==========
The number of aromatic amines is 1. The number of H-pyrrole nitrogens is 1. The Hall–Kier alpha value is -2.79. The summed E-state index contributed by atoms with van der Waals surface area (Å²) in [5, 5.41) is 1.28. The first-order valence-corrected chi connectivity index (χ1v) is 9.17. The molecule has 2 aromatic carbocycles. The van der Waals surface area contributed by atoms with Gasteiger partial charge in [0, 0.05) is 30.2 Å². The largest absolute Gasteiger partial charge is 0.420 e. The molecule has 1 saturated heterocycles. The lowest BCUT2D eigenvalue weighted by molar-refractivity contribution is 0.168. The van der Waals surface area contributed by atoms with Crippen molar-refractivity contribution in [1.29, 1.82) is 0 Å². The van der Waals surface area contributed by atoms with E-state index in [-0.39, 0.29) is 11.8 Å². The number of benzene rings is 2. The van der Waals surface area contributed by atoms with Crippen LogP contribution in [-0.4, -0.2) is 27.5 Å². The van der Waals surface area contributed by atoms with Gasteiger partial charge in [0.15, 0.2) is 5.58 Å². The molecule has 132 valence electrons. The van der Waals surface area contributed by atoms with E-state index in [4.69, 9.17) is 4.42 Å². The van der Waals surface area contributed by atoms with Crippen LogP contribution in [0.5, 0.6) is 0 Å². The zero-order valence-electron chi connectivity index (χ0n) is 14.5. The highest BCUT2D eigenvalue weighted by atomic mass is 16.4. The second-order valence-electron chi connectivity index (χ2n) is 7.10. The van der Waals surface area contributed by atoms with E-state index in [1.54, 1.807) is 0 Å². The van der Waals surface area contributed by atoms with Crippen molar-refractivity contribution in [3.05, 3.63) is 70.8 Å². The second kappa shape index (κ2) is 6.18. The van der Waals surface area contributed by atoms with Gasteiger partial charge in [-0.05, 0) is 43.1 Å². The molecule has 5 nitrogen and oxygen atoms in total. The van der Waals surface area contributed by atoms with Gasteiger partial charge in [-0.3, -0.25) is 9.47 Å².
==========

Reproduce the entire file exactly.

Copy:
The number of aromatic amines is 1. The number of H-pyrrole nitrogens is 1. The Hall–Kier alpha value is -2.79. The summed E-state index contributed by atoms with van der Waals surface area (Å²) in [5, 5.41) is 1.28. The first-order valence-corrected chi connectivity index (χ1v) is 9.17. The molecule has 2 aromatic carbocycles. The van der Waals surface area contributed by atoms with Gasteiger partial charge in [0, 0.05) is 30.2 Å². The largest absolute Gasteiger partial charge is 0.420 e. The molecule has 1 saturated heterocycles. The lowest BCUT2D eigenvalue weighted by molar-refractivity contribution is 0.168. The van der Waals surface area contributed by atoms with Crippen molar-refractivity contribution in [1.29, 1.82) is 0 Å². The van der Waals surface area contributed by atoms with E-state index in [-0.39, 0.29) is 11.8 Å². The number of benzene rings is 2. The van der Waals surface area contributed by atoms with Crippen LogP contribution in [-0.4, -0.2) is 27.5 Å². The van der Waals surface area contributed by atoms with Gasteiger partial charge in [0.15, 0.2) is 5.58 Å². The molecule has 132 valence electrons. The van der Waals surface area contributed by atoms with E-state index in [4.69, 9.17) is 4.42 Å². The van der Waals surface area contributed by atoms with Crippen LogP contribution in [0.5, 0.6) is 0 Å². The zero-order valence-electron chi connectivity index (χ0n) is 14.5. The highest BCUT2D eigenvalue weighted by atomic mass is 16.4. The second-order valence-electron chi connectivity index (χ2n) is 7.10. The van der Waals surface area contributed by atoms with E-state index in [1.54, 1.807) is 0 Å². The van der Waals surface area contributed by atoms with Crippen molar-refractivity contribution in [3.05, 3.63) is 70.8 Å². The second kappa shape index (κ2) is 6.18. The van der Waals surface area contributed by atoms with Gasteiger partial charge in [-0.05, 0) is 43.1 Å². The molecule has 5 nitrogen and oxygen atoms in total. The van der Waals surface area contributed by atoms with Gasteiger partial charge in [-0.3, -0.25) is 9.47 Å².